Reviewed by Ian Lipke
A book of essays by Colm Tóibín is a perfect reason for excitement. His latest, A Guest at the Feast, provides warm support to the reputation this international writer enjoys. Colm Tóibín was born in Ireland in 1955. He is the author of Nora Webster, and seven other novels, including The Blackwater Lightship, The Master and The Testament of Mary, all three of which were nominated for the Booker Prize with The Master also winning the IMPAC Award, and Brooklyn, winning the Costa Novel Award. He has also published two collections of stories and many works of non-fiction. He lives in Dublin.
This A Guest at the Feast collection is not only Tóibín’s tribute to fine writing but is also an exemplar of a fine writer at his productive best. It opens with an essay on an unfortunate topic, his treatment for cancer. This is not just any medical and surgical description but one laced with humour, making the description more personal and frightening because it is so personal. As happens often with Tóibín’s writing, the sense of the text sweeps the reader along into identificatory mode. “All of us have a landscape of the soul, places whose contours and resonances are etched into us and haunt us,” Tóibín writes in this magnificent volume. These previously published essays show the landscape of the author’s soul, mapping out events that have shaped him as a person and writer.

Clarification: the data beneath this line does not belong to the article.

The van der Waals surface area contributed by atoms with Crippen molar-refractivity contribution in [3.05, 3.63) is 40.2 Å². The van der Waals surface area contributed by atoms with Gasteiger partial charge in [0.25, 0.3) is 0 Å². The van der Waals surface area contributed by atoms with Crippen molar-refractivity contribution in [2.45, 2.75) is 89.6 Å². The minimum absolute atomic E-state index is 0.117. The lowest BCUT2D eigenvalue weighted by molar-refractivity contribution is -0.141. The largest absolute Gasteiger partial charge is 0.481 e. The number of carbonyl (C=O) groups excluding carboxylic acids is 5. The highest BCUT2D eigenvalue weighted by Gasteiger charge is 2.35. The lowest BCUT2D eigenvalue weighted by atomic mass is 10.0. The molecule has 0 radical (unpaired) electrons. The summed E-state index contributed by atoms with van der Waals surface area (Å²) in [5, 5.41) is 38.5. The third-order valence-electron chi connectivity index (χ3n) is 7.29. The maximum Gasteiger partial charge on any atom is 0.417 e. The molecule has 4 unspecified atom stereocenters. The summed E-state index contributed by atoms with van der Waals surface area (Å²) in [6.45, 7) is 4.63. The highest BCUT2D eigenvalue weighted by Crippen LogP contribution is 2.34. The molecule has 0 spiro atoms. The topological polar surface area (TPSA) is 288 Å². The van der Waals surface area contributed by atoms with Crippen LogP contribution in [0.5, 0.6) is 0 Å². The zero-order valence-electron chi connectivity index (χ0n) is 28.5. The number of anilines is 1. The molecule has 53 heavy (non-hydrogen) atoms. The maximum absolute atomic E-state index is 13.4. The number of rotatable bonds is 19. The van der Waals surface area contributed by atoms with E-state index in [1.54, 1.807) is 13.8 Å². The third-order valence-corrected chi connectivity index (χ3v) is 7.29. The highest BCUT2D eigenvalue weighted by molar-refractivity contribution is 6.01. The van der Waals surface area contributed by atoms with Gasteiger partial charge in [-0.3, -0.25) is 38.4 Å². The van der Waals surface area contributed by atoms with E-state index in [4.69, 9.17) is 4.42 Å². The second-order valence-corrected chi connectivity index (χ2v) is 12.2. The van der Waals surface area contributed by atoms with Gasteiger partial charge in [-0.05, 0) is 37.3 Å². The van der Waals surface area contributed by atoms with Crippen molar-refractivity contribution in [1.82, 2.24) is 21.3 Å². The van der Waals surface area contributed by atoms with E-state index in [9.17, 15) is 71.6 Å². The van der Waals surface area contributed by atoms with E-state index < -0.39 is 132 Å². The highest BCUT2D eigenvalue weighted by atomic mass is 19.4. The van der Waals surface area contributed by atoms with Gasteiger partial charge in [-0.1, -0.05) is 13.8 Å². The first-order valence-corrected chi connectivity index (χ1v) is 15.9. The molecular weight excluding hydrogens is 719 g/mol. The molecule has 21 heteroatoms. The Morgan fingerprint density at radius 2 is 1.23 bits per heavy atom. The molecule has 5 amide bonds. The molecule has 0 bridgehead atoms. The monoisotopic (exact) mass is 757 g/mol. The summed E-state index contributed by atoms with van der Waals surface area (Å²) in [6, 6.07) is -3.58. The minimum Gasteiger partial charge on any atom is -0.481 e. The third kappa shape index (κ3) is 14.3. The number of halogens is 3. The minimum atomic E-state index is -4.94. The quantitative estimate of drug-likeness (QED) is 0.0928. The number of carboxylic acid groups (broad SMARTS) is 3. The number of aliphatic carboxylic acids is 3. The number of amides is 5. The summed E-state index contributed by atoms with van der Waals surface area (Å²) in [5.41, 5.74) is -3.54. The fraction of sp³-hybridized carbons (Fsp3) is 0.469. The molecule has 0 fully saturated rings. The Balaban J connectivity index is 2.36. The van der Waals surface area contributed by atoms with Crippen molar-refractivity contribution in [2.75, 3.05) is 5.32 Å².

The chapter, A Brush with the Law, is as far removed from a discussion about a touch to the body by cancer as it is possible to get. In general terms, it is about growing up in the 1950s and 60s in an Irish village with a keenly focused discussion of same-sex affairs. The immediate topic is Ireland’s homosexuality laws and their challenge. Tóibín, a gay man himself, explains that to be gay in a repressive society “is to have every moment of your life clouded by what is forbidden and what must be secretive” (81). Through a deep discussion of several cases, Tóibín leads his readers into an absorbing, balanced discussion that judges administering the law find apposite to making the decisions they reach.
If there is one binding principle that epitomises the author’s attitude when writing this memoir, it is the use of humour. There is the statement that one could easily miss: where the pope is responsible for clogging the streets and therefore making it difficult for the author to get to hospital. Later, there is a perhaps unfair attack on Pope John Paul II who looked ‘holy when in public’ and Pope Francis who suddenly became the ‘poster boy for informality, humility, and good-natured cheerfulness’.
The prose in which Tóibín indulges himself is another man’s poetry. It is lyrical, and clings to the senses long after the particular point has been made. While one might argue with the author, or take issue with a particular viewpoint, there is less likelihood of complaint with how the view is expressed. Tóibín is an author that readers return to again and again. Beauty, whether of feature or as speech, always attracts.
By Colm Tóibín